My father used to say that his sister (aged about 10) saw the film of Dracula in 1931 and was never the same again. Bela Lugosi is surely the iconic Dracula: clad in cape and evening dress, intoning the heavily accented, ‘I never drink …. vine’. I was nearly 30 when I sat down to watch Dracula, not without some misgivings: I don’t do horror films.
It was the funniest thing I’d seen for ages.
I liked the rubber bat, which was supposed to hover menacingly outside a heroine’s window: except that it was clearly ‘hovering’ courtesy of a piece of elastic and bounced up and down instead. Boing.
Compare this with some cousins of mine, about the same age, who bounced in after seeing the third instalment of The Lord of the Rings, deeply impressed with the awks: particularly, ‘the one with three skulls on his helmet!’.
Was my aunt particularly weak of nerve? No: actually she was probably one of the most quietly-courageous people I have ever met and gothic fiction had been thrilling and terrifying people for nearly a century and a half before she had her nerves shredded.
Are we all just more sensible, rational and scientific than our poor forebears? You’d be forgiven for thinking so if you watch much costume drama: where those with modern views are intelligent and empathetic (think Poldark) and those who hold to the views of their time are, at best, a bit thick (think Downton Abbey’s Lord Grantham). I think that this is rubbish, to put it delicately; we have largely lost the context within which most gothic fiction was written and read and it is testament to the power of the genre that there are still aspects of novels and films that can scare us.
People have been laughing at gothic fiction almost since it’s creation but many did so more knowingly than us. Most student essays on Austen’s Northanger Abbey are likely to contain a variation of the sentence, ‘Northanger Abbey Is A Spoof Of Ann Radcliffe’s Gothic Novel The Mysteries of Udolpho.’ No It Isn’t: it’s a lot more complicated than that. In Northanger Abbey, it comes as no surprise that the sweet and rather credulous heroine, Catherine Morland, likes reading ‘horrid [gothic] novels’ but so does the hero Henry Tilney, a representative of rationalism and humour in the novel, on whose judgement and common sense, Austen encourages us to rely. When he says of The Mysteries of Udolpho :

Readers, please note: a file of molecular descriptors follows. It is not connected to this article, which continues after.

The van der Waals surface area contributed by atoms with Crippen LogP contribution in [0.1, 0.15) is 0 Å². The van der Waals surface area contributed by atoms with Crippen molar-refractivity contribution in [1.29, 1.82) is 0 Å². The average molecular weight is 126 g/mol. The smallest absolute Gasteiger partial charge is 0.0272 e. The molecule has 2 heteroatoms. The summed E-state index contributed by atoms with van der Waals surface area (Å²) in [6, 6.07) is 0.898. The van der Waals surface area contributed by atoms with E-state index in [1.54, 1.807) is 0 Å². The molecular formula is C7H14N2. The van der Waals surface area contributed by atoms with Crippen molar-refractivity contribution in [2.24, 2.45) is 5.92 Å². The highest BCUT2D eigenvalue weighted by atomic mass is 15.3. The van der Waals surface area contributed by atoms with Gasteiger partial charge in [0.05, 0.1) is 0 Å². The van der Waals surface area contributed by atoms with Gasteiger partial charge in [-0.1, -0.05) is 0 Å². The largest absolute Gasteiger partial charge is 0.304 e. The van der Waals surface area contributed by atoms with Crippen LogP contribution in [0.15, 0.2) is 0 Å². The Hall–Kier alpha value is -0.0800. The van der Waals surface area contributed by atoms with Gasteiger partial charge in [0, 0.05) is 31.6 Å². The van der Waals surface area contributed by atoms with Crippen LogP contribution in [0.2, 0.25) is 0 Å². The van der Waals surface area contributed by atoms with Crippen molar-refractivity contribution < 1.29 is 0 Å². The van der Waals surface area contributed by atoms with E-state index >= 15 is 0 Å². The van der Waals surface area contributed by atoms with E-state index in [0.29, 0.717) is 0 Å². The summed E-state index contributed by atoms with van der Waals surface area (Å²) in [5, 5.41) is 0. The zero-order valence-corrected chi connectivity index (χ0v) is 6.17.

“The person, be it gentleman or lady, who has not pleasure in a good novel, must be intolerably stupid. I have read all Mrs Radcliffe’s works and most of them with great pleasure. The Mysteries of Udolpho, when I had once begun it, I could not lay down again; — I remember finishing it in two days —- my hair standing on end the whole time.”
Austen wants us to listen to Tilney but how could the excesses of a novel like Udolpho make a rational man’s hair ‘stand on end’?
It’s hard to disentangle what, for us, is a trope of antiquarianism from details that were simply aspects of people’s lived experience: such as the guttering candle that goes out at the wrong moment.
Electric light: has anything done more to lower the general levels of man’s terror than the ability to have not just light but stable, non-flickering light at the touch of a switch? I once heard the story of a journalist who arrived in a war-torn African city and, as he left the airport, every light in the city went out due to a not-infrequent power cut. The words that flashed through his mind were ‘lighten our darkness, we beseech thee, oh Lord’. ‘Light perpetual’: the biblical plea that is one of the most powerful metaphors in world history. For millennia it could only be a dream of heaven. And the flickering, capricious firelight that was man’s nearest approach it for so long, created at least as many problems as it solved. If fire brings light, it also brings shadows, moving shadows which your imagination peoples and it is capricious. Lighting a fire, trimming a candle: these things are not easy. Freud’s great essay ‘The Uncanny’ argues that what we fear is the familiar in an unsettling context and that is exactly what firelight does, isn’t it? We’ve all known the Dickensian dressing gown in A Christmas Carol, ‘hanging up in a suspicious attitude against the wall’ but the difference today (tonight) is that you can flick on the light switch and reassure yourself when objects look strange in the dark and when most of the great classics where written, you couldn’t.